The Coast News Group
A petition with more than 6,000 signatures was submitted to the Oceanside City Clerk's office in an effort to recall Councilmember Kori Jensen. Courtesy photo
A petition with more than 6,000 signatures was submitted to the Oceanside City Clerk's office in an effort to recall Councilmember Kori Jensen. Courtesy photo
Cities News Oceanside Politics & Government Region

Jensen recall signatures accepted, await final registrar count 

OCEANSIDE — More than 6,000 signatures were accepted by the city clerk earlier this month in an attempt to remove a recently appointed Oceanside City Council member from office. 

A group of District 1 residents on Sept. 10 turned in 6,074 signatures for a petition to recall Councilmember Kori Jensen, who was appointed to her seat at the beginning of this year. The seat was left empty by Mayor Esther Sanchez following her successful mayoral bid in the November 2020 election.

Many district residents were upset by Jensen’s appointment, claiming that she wasn’t actually an Oceanside resident and lived at one of her properties in Carlsbad. On her application for the council seat, Jensen used her 815 N. Pacific Street as her permanent address — the same location she had also previously listed as a short-term vacation rental on Airbnb. 

Jensen has also responded to the accusations, claiming that she does live at that address and not at her Carlsbad property, which she said is occupied by her son and his family.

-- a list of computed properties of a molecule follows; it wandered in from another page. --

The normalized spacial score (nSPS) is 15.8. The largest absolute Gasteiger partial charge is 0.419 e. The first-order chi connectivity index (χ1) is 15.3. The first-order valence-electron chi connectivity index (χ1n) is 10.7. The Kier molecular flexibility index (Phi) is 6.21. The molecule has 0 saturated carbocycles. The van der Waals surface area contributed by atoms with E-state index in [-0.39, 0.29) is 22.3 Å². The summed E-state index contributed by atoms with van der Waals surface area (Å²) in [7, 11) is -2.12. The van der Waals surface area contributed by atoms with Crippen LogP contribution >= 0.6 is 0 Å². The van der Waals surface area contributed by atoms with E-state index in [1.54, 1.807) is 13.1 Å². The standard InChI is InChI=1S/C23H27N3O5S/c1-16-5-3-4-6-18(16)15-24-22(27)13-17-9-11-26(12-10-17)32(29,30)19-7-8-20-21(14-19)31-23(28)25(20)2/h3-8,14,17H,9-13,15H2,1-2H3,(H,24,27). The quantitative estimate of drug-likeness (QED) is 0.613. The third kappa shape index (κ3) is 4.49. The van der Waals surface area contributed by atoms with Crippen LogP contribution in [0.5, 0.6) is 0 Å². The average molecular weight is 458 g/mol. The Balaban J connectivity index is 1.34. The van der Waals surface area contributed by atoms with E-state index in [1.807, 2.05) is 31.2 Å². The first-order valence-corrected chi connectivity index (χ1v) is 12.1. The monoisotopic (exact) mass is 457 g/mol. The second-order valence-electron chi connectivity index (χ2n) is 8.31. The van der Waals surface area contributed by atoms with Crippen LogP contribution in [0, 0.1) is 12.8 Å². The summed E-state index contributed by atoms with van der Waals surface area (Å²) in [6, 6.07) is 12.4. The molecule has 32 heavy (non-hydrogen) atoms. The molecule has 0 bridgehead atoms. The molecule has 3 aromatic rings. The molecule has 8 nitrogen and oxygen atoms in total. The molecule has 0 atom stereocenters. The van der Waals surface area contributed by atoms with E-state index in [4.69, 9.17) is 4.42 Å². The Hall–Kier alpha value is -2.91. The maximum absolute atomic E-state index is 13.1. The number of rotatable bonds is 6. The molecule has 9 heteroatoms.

In May, a recall petition notice for Jensen was turned in to the city clerk with 25 signatures, again asserting that Jensen had lied about her place of residency and that she is unqualified to serve as a council member due to her lack of experience.

Residents pushing for Jensen’s recall instead want to see her replaced through an election, not another appointment, which is exactly what will need to happen if the San Diego County Registrar of Voters determines the right amount of signatures from the petition are valid.

City Clerk Zeb Navarro and his office did a first count of the petition’s 6,074 signatures, which only needed 4,484 signatures. 

Navarro, who officially accepted the petition on Sept. 10, said the Registrar of Voters will verify the petition and complete this process within 30 working days, excluding holidays.

“If the petition is certified as sufficient, the City Council will have 14 days to meet to call an election,” Navarro said via email. 

Jensen told The Coast News she plans to run for her council seat through an election, whether it happens sooner due to the recall or when her current term expires in 2022.

“I understand that this recall is less about me than the desire to have elections for open council seats between regular election times,” Jensen said via email. “The signature gatherers have stated this multiple times.”

Residents have previously complained about the number of appointments by the City Council in the last few years to fill either vacant council or other elected official seats. 

If the council decided to hold a special election, the cost would likely exceed $250,000 and would have had to wait until November of this year. Council opted to appoint Jensen to prevent going almost an entire year without a fifth council member.

“As a Mexican American woman, a businesswoman, counselor and realtor, I believe I can represent District 1 and the needs of all of District 1 quite well,” Jensen told The Coast News. “I love my community and I believe we are working well on the council to get a lot of important work done.”

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